Alumni and students got first hand experience of what it’s like to be at the forefront of healthcare policy by travelling to Washington, DC. While meeting with congressional leaders and capitol hill staff, White House administrators, bureaucrats, and stakeholders that are all involved in the complex policy environment, EMHA students and graduates received valuable insight into the roles each group plays within the iron triangle. The iron triangle describes the interactions between a congress that sets policy, special interest groups that advocate for specific policies, and the bureaucrats that implement policy. The importance of timing and knowing the political climate for change were key takeaways from this unique experience.
An understanding of the dynamic interaction of stakeholders, fiscal issues, and the role federalism plays in policy provided much needed perspective on the healthcare reform process. By seeing beyond implementation to the reasons behind changes, regulation, and processes, Price school participants gained policy knowledge that will add value for their employers. The healthcare leaders of today have to understand the policy environment to help organizations anticipate change, be nimble in the face of challenges, and to innovate.
How policy is made, enforced, and impacts organizations is a vital skill set for any healthcare leader. Restrictions on resources and of political will to change made policy decisions clearer to EMHA participants. Entitlement program changes based in rising costs demonstrate the need to transition healthcare to a value based system. Students and alumni ruminated on a central question: How do we provide value? The video below demonstrates the value of investigating this question through a deep engagement with the policy process. Healthcare leaders that can bring this knowledge back to their organization’s provide a distinct advantage in an increasingly competitive industry.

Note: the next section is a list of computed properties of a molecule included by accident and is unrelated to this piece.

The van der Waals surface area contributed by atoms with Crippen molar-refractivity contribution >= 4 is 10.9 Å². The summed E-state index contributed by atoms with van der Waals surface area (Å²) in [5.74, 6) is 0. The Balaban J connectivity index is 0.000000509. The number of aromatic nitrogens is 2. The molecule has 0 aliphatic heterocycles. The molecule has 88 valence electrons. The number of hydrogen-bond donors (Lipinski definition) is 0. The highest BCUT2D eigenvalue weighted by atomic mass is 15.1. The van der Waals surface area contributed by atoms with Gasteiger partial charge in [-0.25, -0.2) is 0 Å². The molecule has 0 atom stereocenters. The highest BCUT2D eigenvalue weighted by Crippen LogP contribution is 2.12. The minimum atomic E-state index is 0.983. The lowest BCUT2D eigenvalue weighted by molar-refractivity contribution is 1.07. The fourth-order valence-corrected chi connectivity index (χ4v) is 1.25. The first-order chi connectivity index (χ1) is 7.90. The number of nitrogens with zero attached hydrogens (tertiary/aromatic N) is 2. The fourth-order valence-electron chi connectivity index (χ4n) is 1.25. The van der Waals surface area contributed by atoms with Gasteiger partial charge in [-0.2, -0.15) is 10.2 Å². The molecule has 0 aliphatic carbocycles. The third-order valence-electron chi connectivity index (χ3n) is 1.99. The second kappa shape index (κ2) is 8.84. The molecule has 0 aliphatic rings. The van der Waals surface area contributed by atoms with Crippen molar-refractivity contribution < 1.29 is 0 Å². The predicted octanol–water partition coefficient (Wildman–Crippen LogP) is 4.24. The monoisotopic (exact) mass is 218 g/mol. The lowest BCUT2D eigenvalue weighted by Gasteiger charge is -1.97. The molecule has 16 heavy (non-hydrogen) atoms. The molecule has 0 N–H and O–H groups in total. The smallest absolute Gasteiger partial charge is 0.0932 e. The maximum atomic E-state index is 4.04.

The 2016 Health Policy Forum was organized around the interactions and inner-workings of the "Iron Triangle" -- Congress, the White House Administration, and key healthcare stakeholders (such as the American Cancer Society). Students and alumni gained insight into the strategic timing of policies, the nature of collaboration among staff and stakeholders vis-a-vis our elected officials, and the changing nature of decision-making impacting all healthcare organizations and citizens alike. USC Executive MHA students and alumni met with top policy makers from the White House, both sides of Congress, the Congressional Budget Office, Centers for Medicare and Medicaid Services and more. Here they came to understand the way policies are made and the types of contexts policy makers operate within. With this knowledge, EMHA leaders are better equiped to guide their own organizations through multiple layers of transformation.
Understanding that the policy process is dynamic, the rate of change is accelerating, and each policy has it's own evolution over time, students and alumni are more capable of predicting the types of issues that Congress and the White House will address in the future as they move their agendas forward.